In November last year Joyce wrote an article for the Ludlow Humanists, Life in a Time of Lockdown. She was excited to do it and it stimulated her to new thoughts. Joyce’s physical health had been slowly declining for at least the last two years. But mentally it was another story…
Joyce was born in Brixton, in London, but with family connections to this area which she came to know well. She was an only child, she earned a place at Oxford University to study English, but turned it down for love. She married young, lived abroad and had three children in quick succession. As the children grew up, she began to train as a social worker and had a number of senior positions in local authorities and at the Maudsley hospital. She moved to this area in the 1990’s and had several child-related posts – for Hereford diocese, and chaired the local the Foster Care panel.
In Ludlow, Joyce’s energy drew her to be involved in so many activities and campaigns (she was one of the founding members of Shropshire, Telford and Wrekin Defend our NHS), and she supported so many individuals in the issues of life.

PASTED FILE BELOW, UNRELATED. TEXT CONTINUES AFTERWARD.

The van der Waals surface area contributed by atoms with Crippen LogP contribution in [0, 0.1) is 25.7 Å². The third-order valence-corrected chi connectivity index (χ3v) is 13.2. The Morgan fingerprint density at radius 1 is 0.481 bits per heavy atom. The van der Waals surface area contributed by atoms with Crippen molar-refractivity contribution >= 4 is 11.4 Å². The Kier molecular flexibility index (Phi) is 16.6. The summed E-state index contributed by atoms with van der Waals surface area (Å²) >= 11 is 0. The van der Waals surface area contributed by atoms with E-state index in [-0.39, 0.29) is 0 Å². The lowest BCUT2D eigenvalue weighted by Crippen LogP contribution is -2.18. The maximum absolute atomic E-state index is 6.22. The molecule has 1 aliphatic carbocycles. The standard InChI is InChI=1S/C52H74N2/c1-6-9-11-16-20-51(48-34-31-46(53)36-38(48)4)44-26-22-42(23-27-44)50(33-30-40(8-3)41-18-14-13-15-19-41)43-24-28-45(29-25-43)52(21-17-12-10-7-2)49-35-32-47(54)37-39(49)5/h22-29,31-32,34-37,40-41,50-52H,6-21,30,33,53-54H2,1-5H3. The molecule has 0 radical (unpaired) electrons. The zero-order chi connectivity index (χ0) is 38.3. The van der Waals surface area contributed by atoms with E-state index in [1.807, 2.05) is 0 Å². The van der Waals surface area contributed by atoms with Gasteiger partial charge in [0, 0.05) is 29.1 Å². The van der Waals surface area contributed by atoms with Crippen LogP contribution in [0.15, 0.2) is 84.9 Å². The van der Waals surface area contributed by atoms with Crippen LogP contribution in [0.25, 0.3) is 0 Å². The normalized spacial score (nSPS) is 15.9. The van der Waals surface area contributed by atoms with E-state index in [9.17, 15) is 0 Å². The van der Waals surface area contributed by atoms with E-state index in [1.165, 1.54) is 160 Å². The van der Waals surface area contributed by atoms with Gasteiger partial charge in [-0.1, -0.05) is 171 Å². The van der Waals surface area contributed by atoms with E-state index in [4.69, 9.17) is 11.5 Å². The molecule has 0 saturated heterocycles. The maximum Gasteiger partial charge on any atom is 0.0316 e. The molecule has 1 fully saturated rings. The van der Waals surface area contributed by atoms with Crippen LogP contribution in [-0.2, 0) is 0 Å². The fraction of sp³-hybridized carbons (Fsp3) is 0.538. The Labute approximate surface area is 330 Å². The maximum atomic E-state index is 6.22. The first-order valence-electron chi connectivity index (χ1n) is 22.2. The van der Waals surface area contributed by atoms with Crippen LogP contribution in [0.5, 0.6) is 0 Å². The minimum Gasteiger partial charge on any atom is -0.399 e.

In 2002 she published her Common Place book – a collection of prose and poetry which she had been drawn to over the years. It is of course a direct reflection of how she was: feisty, wickedly humorous, determined and independent, wise and enthusiastic and a fighter for others, full of warmth and humanity.
Her article for Ludlow humanists shows her intelligence, still looking to the future, willing to change in order to bring a better world for all. She had those values and marks of character that made her a much loved, and now much missed, friend to many.
Joyce was 86 years old when she died on Thursday 18th February. She was in Hereford County Hospital, where she had been for several weeks and had contracted Covid-19.
Read Joyce’s article: Life in a Time of Lockdown
23rd February 2021